Tissue preparation, immunohistochemistry, and electron microscopy
Mice were killed by an overdose of sodium pentobarbital injected intraperitoneally. The carotid bifurcation, adrenal gland, DRG, and abdominal sympathetic ganglia (celiac and mesenteric ganglia) were dissected, fixed for 2 h with 4% paraformaldehyde (Sigma), and cryopreserved (30% sucrose) for cryosectioning (10 μm thick). The distal part of the small intestine, as well as the brain, heart, lungs, and spleen, was removed, fixed overnight with 4% paraformaldehyde, embedded in paraffin, and sectioned at a thickness of 8 μm, with the exception of the brain which was sectioned at 20 μm. Further details of immunocytochemical procedures can be found in the online Supporting Information. Neuronal cell counting and area measurements were calculated from sections spaced 80 μm (DRG, myenteric ganglia, AM and SCG‐CB TH+ area) or 40 μm (CB) apart throughout the organ; this was performed on microscope images (Olympus BX61) using ImageJ software. The volume of the CB, AM, and CB‐SCG area was estimated according to the Cavalieri's principle (Díaz‐Castro et al, 2012). A blinded investigator performed all the histological quantifications. Hematoxylin and eosin staining was performed by following standard procedures. For electron microscope studies of CB and AM, we introduced some modifications in animal sacrifice, fixation, and tissue sectioning (see Supporting Information). All the images were taken using a transmission electron microscope (Philips CM‐10) and a digital camera (Veleta).
Generation and differentiation of carotid body neurospheres
Carotid body neurospheres were obtained and processed as indicated previously (Pardal et al, 2007). Details are provided in the online Supporting Information.
Lentivirus production and gene silencing
Lentiviral vector (LV) production was carried out by transient cotransfection of either individual pGIPZ Phd3, Hif‐1α, Hif‐2α or pGIPZ non‐silencing shRNA plasmid (Thermo Scientific) with the packaging plasmid pCMVΔR8.91 and the envelope plasmid pMD.G in 293T cells, according to previously published procedures (Macías et al, 2009). Lentiviral particle titers between 8 × 105 and 5 × 106 UT/ml were routinely obtained as determined by flow cytometric analysis of transduced green fluorescence protein (GFP)‐positive 293T cells. The knockdown efficacy of each Phd3, Hif‐1,α or Hif‐2α shRNA LV was validated by transducing a mouse embryonic fibroblast cell line (NIH3T3) at a multiplicity of infection (MOI) of 5 and subsequent use of qRT‐PCR (see for details online Supporting Information). Dispersed CB cells were transduced (MOI = 10) with selected Phd3, Hif‐1,α or Hif‐2α shRNA LVs and then used for neurosphere formation and differentiation assays. For GFP detection on transduced flat neurosphere colonies, neurospheres were incubated with Alexa‐Fluor 488‐conjugated rabbit anti‐GFP (1:500; Molecular Probes, A21311).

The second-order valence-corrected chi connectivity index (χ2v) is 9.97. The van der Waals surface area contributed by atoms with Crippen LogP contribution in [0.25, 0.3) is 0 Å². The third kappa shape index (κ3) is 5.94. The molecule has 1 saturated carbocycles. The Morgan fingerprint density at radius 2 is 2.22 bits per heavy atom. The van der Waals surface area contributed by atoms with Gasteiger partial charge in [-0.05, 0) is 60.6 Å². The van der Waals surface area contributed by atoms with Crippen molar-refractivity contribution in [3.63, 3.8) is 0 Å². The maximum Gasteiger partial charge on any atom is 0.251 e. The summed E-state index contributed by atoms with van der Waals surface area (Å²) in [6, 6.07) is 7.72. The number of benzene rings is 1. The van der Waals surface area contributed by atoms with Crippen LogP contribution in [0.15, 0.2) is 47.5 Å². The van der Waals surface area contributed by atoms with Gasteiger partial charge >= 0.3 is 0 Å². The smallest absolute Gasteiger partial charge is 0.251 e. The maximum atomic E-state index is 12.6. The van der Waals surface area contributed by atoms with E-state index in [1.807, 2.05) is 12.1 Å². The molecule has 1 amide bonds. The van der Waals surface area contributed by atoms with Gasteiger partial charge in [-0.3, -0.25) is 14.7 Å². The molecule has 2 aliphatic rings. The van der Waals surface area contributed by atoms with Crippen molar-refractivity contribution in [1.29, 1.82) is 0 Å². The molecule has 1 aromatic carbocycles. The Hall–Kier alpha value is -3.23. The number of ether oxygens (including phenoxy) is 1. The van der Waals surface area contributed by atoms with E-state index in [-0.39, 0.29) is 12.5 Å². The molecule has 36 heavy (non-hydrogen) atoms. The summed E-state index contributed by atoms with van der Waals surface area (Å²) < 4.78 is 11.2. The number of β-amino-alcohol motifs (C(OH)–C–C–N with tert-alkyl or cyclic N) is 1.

Plethysmography and measurement of hemoglobin saturation
Respiratory parameters were measured in conscious, unrestrained mice using whole‐body plethysmography (Emka Technologies) according to the manufacturer's recommended configuration of the apparatus for use with mice. Animals were maintained in a hermetic chamber with controlled normoxic airflow until they were settled, following which they were exposed to hypoxic air (10% O2) for 5 min, with normoxia again reinstated after this period. Each animal was subjected to this cycle of normoxia–hypoxia–normoxia twice per session. Control (VHLWT and VHLWT;PHD3KO) and mutant (TH‐VHLKO and TH‐VHLKO;PHD3KO) mice were routinely alternated between both chambers to avoid any intrinsic variability in the equipment. Real‐time respiratory data were acquired and stored using iox2 software (Emka Technologies). Raw data obtained from plethysmography recordings were filtered by score rate, and only those that fully complied with the experimental protocol were analyzed. For the calculation of average respiratory parameters, we took into account values during the first 2 min once a 10% O2 level had been reached inside the chamber, as determined by an oxygen probe (Greisinger Electronic). This corresponds to an O2 level just above that before mutant TH‐VHLKO and TH‐VHLKO;PHD3KO mice suffer respiratory depression or loss of consciousness. Arterial blood hemoglobin saturation was measured in conscious, slightly anesthetized unrestrained mice using MouseOx Plus (Starr Live Sciences Corp.) linked to the Emka plethysmography system to monitor real‐time percent oxygen saturation while a stable normoxic or hypoxic (14% O2 or 10% O2) airflow was applied. Raw data were acquired and stored with iox2 software (Emka Technologies). Average percentages of hemoglobin saturation levels were determined throughout the first minute after a 14% O2 or 10% O2 had been reached.
Chronic hypoxia and physiological parameters